How Does the 2014 Medicaid Expansion Affect Consumption in Low-Income Households?

Tuesday, June 14, 2016
Lobby (Annenberg Center)

Author(s): Camilo Dominguez; Kosali Simon; Thomas DeLeire


In January 2014, several states expanded access to Medicaid as part of the Affordable Care Act, extending eligibility for public insurance to millions of low-income households. Given its large scale, the Medicaid expansion has the potential to generate substantial improvements in the well-being of low-income households in the United States. Estimating the impact of this expansion on low-income households’ well-being—and evaluating the costs of benefits of the policy—requires estimates of its effect on household consumption.

In theory, access to affordable insurance through Medicaid should lower the price of healthcare, providing a “windfall” to low-income households and raising consumption. This increase in consumption can come through healthcare or non-healthcare goods. Access to insurance may enable low-income households to seek out healthcare that they would have avoided in the absence of insurance or if they had access only to high-cost private insurance options. Alternatively, access to insurance may lower expenditure on healthcare, allowing households to spend more on other goods or savings.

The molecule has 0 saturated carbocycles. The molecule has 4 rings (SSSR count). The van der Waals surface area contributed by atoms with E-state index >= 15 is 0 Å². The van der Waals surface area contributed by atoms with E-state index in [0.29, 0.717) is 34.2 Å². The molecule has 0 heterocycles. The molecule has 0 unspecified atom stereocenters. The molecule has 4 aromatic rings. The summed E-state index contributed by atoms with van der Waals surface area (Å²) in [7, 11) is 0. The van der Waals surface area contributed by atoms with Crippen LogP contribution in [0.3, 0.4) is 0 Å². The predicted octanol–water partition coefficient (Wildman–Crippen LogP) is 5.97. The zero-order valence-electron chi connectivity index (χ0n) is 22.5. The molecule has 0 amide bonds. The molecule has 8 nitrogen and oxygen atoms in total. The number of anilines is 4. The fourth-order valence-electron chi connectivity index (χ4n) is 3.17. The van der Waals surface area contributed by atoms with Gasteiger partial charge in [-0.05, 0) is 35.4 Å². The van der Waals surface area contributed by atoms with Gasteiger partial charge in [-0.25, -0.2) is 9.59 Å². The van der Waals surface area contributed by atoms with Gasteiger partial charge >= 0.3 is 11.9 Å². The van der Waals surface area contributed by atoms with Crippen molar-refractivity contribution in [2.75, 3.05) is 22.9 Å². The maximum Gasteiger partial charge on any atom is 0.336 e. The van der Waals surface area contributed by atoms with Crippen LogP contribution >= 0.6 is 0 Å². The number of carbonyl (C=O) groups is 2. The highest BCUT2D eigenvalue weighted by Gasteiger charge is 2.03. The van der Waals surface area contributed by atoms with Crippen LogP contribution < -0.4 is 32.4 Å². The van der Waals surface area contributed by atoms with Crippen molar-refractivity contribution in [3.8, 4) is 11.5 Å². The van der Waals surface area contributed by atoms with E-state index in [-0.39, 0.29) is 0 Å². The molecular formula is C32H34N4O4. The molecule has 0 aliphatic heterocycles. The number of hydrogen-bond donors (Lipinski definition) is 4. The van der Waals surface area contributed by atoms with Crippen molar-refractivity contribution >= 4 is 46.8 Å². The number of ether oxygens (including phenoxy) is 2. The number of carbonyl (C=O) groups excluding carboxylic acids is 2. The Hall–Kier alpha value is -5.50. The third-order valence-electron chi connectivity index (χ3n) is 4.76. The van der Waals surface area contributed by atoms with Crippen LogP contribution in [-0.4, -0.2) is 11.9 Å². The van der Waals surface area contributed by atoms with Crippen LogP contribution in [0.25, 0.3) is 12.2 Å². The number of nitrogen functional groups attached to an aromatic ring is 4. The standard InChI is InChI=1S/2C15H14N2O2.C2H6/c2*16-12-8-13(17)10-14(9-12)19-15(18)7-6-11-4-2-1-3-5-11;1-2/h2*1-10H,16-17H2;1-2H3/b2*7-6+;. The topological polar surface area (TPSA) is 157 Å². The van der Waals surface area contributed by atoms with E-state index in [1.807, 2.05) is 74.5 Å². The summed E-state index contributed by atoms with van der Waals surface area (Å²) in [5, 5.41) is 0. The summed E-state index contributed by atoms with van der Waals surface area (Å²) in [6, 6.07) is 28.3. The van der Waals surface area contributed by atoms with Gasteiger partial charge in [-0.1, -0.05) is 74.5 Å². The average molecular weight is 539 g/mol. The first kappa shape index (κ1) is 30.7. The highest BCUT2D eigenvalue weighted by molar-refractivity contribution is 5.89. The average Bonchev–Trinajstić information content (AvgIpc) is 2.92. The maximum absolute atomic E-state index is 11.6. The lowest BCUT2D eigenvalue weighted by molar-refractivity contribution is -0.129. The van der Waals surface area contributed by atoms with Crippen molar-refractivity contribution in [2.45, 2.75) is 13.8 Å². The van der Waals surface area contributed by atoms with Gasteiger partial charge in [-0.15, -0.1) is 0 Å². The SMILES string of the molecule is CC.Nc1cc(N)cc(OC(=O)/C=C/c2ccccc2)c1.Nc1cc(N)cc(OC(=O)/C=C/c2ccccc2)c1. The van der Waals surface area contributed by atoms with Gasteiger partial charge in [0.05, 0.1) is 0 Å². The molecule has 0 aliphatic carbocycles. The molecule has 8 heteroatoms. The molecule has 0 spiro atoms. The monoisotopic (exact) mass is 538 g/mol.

To estimate the impact of Medicaid expansion on household consumption, we use a difference-in-difference analysis: We compare consumption among poor households in expansion vs. non-expansion states for the pre-ACA period and 12 months after expansion, using data from the Consumer Expenditure Survey. We estimate the impact of expansion on healthcare spending, housing, apparel and services, transportation, entertainment, personal care, reading, education, food and tobacco, personal insurance and pensions and savings.

Our work adds to a recent literature exploring the impact of the Medicaid expansion. Recent papers look at the impact of this Medicaid expansion on insurance take-up and find substantial increases in coverage, though this comes partially through crowd-out of private insurance. However, even if the increases in enrollment in public insurance from the Medicaid expansion comes completely partially from  other sources of insurance, it may raise low-income households’ well-being by providing cheaper healthcare. Thus, ignoring consumption provides an incomplete view of the expansion’s impact on the targeted populations.